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Chilean salmon industry controversy over the use of antibiotics

Monday, June 13th 2016 - 17:20 UTC
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Figures from 46 salmon companies, operating in freshwater and the sea, pushed the consumption rate per ton of salmon to its highest point: 660 grams per ton. Figures from 46 salmon companies, operating in freshwater and the sea, pushed the consumption rate per ton of salmon to its highest point: 660 grams per ton.
Amounts in Chile, where it is delivered orally through feed and as vaccines, are above those in Norway, where the figure is less than one ton per year. Amounts in Chile, where it is delivered orally through feed and as vaccines, are above those in Norway, where the figure is less than one ton per year.
Christine Bornes, Norwegian Food Safety Authority advisor, said it is important to reduce its use due to the drug resistance that can be transferred to humans Christine Bornes, Norwegian Food Safety Authority advisor, said it is important to reduce its use due to the drug resistance that can be transferred to humans
In Norway other diseases are present, and they use chemicals that are not used in Chile, said Felipe Sandoval president of SalmonChile In Norway other diseases are present, and they use chemicals that are not used in Chile, said Felipe Sandoval president of SalmonChile

The use of antibiotics in the Chilean salmon industry reached 557 tons in 2015, according to the latest report of the National Fisheries and Aquaculture Service (SERNAPESCA), a figure consolidating the tendency to their intensive use over the past five years.

 The figures, corresponding to 46 companies in the sector operating in both freshwater and the sea, pushed the consumption rate per ton of salmon to reach its highest point in the past nine years, with 660 grams per ton.

The amounts used in Chile, where it is delivered orally through feed and also as vaccines, are above those in other producing countries such as Norway, where the figure is less than one ton per year.

Christine Bornes, adviser to the Norwegian Food Safety Authority (FSA), said it is important to reduce its use due to the drug resistance that can be transferred to humans, she told La Tercera.

Paul Midtlyng, a researcher at the School of Veterinary Medicine at the Norwegian University of Life Sciences, pointed out that the reduction is related to fish vaccination. “We need to develop effective vaccines,” he warned, while acknowledging that it is not always easy, and it can be quite expensive.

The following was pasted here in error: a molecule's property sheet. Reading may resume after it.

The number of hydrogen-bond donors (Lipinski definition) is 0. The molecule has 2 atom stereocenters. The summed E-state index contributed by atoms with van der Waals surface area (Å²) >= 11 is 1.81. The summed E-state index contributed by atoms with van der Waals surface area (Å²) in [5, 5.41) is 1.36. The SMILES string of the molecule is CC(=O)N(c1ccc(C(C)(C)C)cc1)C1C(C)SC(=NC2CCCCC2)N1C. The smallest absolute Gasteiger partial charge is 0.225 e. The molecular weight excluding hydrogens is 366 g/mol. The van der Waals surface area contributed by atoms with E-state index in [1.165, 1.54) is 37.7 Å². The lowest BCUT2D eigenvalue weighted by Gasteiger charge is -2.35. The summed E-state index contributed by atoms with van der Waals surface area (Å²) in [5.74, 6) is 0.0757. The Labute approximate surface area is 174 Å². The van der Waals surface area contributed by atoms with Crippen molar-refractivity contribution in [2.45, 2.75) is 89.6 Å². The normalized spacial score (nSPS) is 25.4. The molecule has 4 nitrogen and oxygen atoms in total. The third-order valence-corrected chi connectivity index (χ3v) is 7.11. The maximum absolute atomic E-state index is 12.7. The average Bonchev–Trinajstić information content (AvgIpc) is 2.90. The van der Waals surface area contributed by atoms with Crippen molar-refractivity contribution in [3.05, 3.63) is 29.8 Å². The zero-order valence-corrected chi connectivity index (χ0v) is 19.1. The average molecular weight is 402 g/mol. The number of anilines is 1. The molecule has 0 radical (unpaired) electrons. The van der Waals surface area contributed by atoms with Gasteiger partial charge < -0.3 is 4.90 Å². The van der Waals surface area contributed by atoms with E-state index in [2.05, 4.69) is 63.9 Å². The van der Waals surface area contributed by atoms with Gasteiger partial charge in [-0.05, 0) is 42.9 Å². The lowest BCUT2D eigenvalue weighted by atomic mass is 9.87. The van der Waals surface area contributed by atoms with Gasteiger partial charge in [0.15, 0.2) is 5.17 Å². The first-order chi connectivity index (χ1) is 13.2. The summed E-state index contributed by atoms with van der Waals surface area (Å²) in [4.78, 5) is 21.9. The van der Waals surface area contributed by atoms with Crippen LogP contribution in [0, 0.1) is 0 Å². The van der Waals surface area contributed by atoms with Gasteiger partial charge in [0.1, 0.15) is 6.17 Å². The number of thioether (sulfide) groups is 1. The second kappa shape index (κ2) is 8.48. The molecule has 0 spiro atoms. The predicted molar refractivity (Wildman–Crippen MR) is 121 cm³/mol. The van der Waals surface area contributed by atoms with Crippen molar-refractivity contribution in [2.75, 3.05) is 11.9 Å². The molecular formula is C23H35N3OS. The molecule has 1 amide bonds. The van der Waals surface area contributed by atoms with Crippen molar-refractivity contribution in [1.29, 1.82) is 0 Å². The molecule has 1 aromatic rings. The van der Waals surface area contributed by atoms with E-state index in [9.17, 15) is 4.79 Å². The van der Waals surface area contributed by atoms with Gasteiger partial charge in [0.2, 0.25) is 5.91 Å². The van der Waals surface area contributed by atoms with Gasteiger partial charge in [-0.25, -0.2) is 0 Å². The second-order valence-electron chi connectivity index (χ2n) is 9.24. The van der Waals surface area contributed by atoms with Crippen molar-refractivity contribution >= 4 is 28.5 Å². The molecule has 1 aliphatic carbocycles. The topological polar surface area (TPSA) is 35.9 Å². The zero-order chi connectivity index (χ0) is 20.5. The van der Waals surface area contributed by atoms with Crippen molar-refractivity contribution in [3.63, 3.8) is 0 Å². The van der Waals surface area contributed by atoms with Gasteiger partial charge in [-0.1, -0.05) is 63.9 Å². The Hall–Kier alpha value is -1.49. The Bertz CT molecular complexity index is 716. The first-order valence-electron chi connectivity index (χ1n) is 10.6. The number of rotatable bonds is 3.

After the high figures in the report, Alicia Gallardo (head of SERNAPESCA Animal Health Department) announced that SERNAPESCA will take additional measures to regulate antibiotics use. For example, the prohibition of the drugs in the quinolone group (flumequine and oxolinic acid) during the feedlot phase at sea will be set as there is no national surveillance program to verify the resistance.

In addition, in order to increase control of the treatments that each farming centre implements, the official said that the “retained prescription” system will be made enforceable for prescribing antimicrobial drugs.

Felipe Sandoval, president of SalmonChile, the umbrella organization of the salmon industry, explained that Chile can't be compared to Norway because the conditions are not the same. “There, other diseases are present and they use chemicals that we do not deal with here, they are very different situations,” he stated.

The spokesperson announced that they will issue a sustainability report with antibiotics use in its associated companies in 45 days. The publication is given in the context of a legal dispute maintained by the NGO Oceana with the industry. The environmental entity wants to know how much is being used by each company, but SERNAPESCA can't release such information without the authorization of the firms involved.

“The salmon industry understands the demands of the communities to know these numbers,” said Sandoval. The union clarified that despite its use the salmon of Chilean origin in the markets is antibiotics-free.

On the policy of reducing these drugs, it argues that it relates to the greatest innovation in vaccines and to the fact that concessions should operate in more remote ways, among other changes.

SERNAPESCA reported that so far, out of the 25 companies operating in the sea, which is where 96% of antibiotics is used -- 22 firms have already agreed to give permission to disclose their data. (FIS)

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